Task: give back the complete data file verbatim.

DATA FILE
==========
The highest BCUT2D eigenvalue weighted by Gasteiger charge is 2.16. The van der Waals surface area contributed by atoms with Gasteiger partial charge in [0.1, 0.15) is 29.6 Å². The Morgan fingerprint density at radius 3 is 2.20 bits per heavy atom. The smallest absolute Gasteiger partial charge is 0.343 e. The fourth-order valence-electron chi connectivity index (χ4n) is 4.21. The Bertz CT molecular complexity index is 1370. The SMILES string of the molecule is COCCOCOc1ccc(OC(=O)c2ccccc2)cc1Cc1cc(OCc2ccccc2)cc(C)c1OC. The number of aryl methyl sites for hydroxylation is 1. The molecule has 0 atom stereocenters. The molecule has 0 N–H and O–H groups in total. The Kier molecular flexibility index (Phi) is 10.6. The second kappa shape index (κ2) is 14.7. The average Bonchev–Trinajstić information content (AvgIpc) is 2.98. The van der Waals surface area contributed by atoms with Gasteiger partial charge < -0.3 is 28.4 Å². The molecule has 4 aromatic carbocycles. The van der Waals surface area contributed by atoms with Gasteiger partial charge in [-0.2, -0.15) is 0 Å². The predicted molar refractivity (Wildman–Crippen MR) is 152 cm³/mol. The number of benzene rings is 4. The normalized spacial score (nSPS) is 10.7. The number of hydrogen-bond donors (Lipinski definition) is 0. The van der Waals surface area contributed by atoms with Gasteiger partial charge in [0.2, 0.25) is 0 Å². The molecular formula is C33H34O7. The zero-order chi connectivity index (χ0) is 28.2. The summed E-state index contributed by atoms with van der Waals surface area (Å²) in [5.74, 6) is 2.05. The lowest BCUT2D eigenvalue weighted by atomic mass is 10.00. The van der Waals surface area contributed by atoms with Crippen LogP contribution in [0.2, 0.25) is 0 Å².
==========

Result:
The highest BCUT2D eigenvalue weighted by Gasteiger charge is 2.16. The van der Waals surface area contributed by atoms with Gasteiger partial charge in [0.1, 0.15) is 29.6 Å². The Morgan fingerprint density at radius 3 is 2.20 bits per heavy atom. The smallest absolute Gasteiger partial charge is 0.343 e. The fourth-order valence-electron chi connectivity index (χ4n) is 4.21. The Bertz CT molecular complexity index is 1370. The SMILES string of the molecule is COCCOCOc1ccc(OC(=O)c2ccccc2)cc1Cc1cc(OCc2ccccc2)cc(C)c1OC. The number of aryl methyl sites for hydroxylation is 1. The molecule has 0 atom stereocenters. The molecule has 0 N–H and O–H groups in total. The Kier molecular flexibility index (Phi) is 10.6. The second kappa shape index (κ2) is 14.7. The average Bonchev–Trinajstić information content (AvgIpc) is 2.98. The van der Waals surface area contributed by atoms with Gasteiger partial charge < -0.3 is 28.4 Å². The molecule has 4 aromatic carbocycles. The van der Waals surface area contributed by atoms with Gasteiger partial charge in [-0.2, -0.15) is 0 Å². The predicted molar refractivity (Wildman–Crippen MR) is 152 cm³/mol. The number of benzene rings is 4. The normalized spacial score (nSPS) is 10.7. The number of hydrogen-bond donors (Lipinski definition) is 0. The van der Waals surface area contributed by atoms with Gasteiger partial charge in [0.2, 0.25) is 0 Å². The molecular formula is C33H34O7. The zero-order chi connectivity index (χ0) is 28.2. The summed E-state index contributed by atoms with van der Waals surface area (Å²) in [5.74, 6) is 2.05. The lowest BCUT2D eigenvalue weighted by atomic mass is 10.00. The van der Waals surface area contributed by atoms with Crippen LogP contribution in [0.2, 0.25) is 0 Å².